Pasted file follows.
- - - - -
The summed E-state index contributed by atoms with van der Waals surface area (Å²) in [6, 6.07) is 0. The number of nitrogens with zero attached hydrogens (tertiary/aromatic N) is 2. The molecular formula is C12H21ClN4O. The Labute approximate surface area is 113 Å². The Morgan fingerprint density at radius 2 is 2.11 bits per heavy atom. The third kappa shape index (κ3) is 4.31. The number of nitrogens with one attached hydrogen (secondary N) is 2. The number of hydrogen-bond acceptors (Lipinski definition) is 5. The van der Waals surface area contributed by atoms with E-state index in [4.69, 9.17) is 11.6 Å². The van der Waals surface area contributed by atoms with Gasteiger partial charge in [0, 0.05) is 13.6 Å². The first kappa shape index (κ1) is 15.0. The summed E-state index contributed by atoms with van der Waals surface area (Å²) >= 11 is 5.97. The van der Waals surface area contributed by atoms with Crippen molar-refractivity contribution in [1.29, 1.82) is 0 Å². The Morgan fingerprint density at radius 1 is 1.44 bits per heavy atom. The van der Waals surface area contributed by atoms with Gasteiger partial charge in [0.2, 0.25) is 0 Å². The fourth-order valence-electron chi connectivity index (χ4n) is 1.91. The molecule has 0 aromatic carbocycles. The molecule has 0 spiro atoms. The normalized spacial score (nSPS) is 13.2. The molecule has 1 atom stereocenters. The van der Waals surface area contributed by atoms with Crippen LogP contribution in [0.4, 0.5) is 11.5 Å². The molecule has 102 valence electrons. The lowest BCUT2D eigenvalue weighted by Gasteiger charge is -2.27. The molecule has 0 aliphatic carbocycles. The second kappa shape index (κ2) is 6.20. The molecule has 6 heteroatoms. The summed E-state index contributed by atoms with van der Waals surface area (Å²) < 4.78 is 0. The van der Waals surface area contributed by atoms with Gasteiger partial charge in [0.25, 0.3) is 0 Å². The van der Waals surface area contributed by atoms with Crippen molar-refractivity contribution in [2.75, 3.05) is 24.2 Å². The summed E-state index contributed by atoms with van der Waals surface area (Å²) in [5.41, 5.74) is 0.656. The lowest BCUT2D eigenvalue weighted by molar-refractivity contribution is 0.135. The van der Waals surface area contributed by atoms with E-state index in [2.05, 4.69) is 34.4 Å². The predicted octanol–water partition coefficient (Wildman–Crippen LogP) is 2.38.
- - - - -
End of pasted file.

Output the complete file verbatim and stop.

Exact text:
The summed E-state index contributed by atoms with van der Waals surface area (Å²) in [6, 6.07) is 0. The number of nitrogens with zero attached hydrogens (tertiary/aromatic N) is 2. The molecular formula is C12H21ClN4O. The Labute approximate surface area is 113 Å². The Morgan fingerprint density at radius 2 is 2.11 bits per heavy atom. The third kappa shape index (κ3) is 4.31. The number of nitrogens with one attached hydrogen (secondary N) is 2. The number of hydrogen-bond acceptors (Lipinski definition) is 5. The van der Waals surface area contributed by atoms with E-state index in [4.69, 9.17) is 11.6 Å². The van der Waals surface area contributed by atoms with Gasteiger partial charge in [0, 0.05) is 13.6 Å². The first kappa shape index (κ1) is 15.0. The summed E-state index contributed by atoms with van der Waals surface area (Å²) >= 11 is 5.97. The van der Waals surface area contributed by atoms with Crippen molar-refractivity contribution in [1.29, 1.82) is 0 Å². The Morgan fingerprint density at radius 1 is 1.44 bits per heavy atom. The van der Waals surface area contributed by atoms with Gasteiger partial charge in [0.2, 0.25) is 0 Å². The fourth-order valence-electron chi connectivity index (χ4n) is 1.91. The molecule has 0 aromatic carbocycles. The molecule has 0 spiro atoms. The normalized spacial score (nSPS) is 13.2. The molecule has 1 atom stereocenters. The van der Waals surface area contributed by atoms with Crippen LogP contribution in [0.4, 0.5) is 11.5 Å². The molecule has 102 valence electrons. The lowest BCUT2D eigenvalue weighted by Gasteiger charge is -2.27. The molecule has 0 aliphatic carbocycles. The second kappa shape index (κ2) is 6.20. The molecule has 6 heteroatoms. The summed E-state index contributed by atoms with van der Waals surface area (Å²) < 4.78 is 0. The van der Waals surface area contributed by atoms with Gasteiger partial charge in [0.25, 0.3) is 0 Å². The van der Waals surface area contributed by atoms with Crippen molar-refractivity contribution in [2.75, 3.05) is 24.2 Å². The summed E-state index contributed by atoms with van der Waals surface area (Å²) in [5.41, 5.74) is 0.656. The lowest BCUT2D eigenvalue weighted by molar-refractivity contribution is 0.135. The van der Waals surface area contributed by atoms with E-state index in [2.05, 4.69) is 34.4 Å². The predicted octanol–water partition coefficient (Wildman–Crippen LogP) is 2.38.